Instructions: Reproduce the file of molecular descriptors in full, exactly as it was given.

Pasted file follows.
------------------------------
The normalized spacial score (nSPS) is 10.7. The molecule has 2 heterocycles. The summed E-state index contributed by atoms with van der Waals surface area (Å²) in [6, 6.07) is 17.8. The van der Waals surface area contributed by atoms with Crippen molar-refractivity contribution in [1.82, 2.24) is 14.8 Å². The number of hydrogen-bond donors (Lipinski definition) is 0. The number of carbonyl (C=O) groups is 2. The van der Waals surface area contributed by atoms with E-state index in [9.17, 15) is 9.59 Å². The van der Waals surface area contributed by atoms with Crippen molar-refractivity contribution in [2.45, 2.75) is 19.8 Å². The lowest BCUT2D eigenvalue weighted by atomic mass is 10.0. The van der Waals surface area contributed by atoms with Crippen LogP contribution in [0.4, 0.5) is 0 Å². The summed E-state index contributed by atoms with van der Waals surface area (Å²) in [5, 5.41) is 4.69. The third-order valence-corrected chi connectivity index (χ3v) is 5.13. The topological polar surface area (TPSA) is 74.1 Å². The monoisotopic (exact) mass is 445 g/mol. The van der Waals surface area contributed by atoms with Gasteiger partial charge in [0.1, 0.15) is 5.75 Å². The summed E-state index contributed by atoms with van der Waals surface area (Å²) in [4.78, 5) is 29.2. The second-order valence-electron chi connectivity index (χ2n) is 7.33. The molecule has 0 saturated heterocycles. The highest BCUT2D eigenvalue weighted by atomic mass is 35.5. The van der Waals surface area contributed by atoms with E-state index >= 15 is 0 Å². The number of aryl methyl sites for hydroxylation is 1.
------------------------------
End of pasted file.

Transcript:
The normalized spacial score (nSPS) is 10.7. The molecule has 2 heterocycles. The summed E-state index contributed by atoms with van der Waals surface area (Å²) in [6, 6.07) is 17.8. The van der Waals surface area contributed by atoms with Crippen molar-refractivity contribution in [1.82, 2.24) is 14.8 Å². The number of hydrogen-bond donors (Lipinski definition) is 0. The number of carbonyl (C=O) groups is 2. The van der Waals surface area contributed by atoms with E-state index in [9.17, 15) is 9.59 Å². The van der Waals surface area contributed by atoms with Crippen molar-refractivity contribution in [2.45, 2.75) is 19.8 Å². The lowest BCUT2D eigenvalue weighted by atomic mass is 10.0. The van der Waals surface area contributed by atoms with Crippen LogP contribution in [0.4, 0.5) is 0 Å². The summed E-state index contributed by atoms with van der Waals surface area (Å²) in [5, 5.41) is 4.69. The third-order valence-corrected chi connectivity index (χ3v) is 5.13. The topological polar surface area (TPSA) is 74.1 Å². The monoisotopic (exact) mass is 445 g/mol. The van der Waals surface area contributed by atoms with Gasteiger partial charge in [0.1, 0.15) is 5.75 Å². The summed E-state index contributed by atoms with van der Waals surface area (Å²) in [4.78, 5) is 29.2. The second-order valence-electron chi connectivity index (χ2n) is 7.33. The molecule has 0 saturated heterocycles. The highest BCUT2D eigenvalue weighted by atomic mass is 35.5. The van der Waals surface area contributed by atoms with E-state index >= 15 is 0 Å². The number of aryl methyl sites for hydroxylation is 1.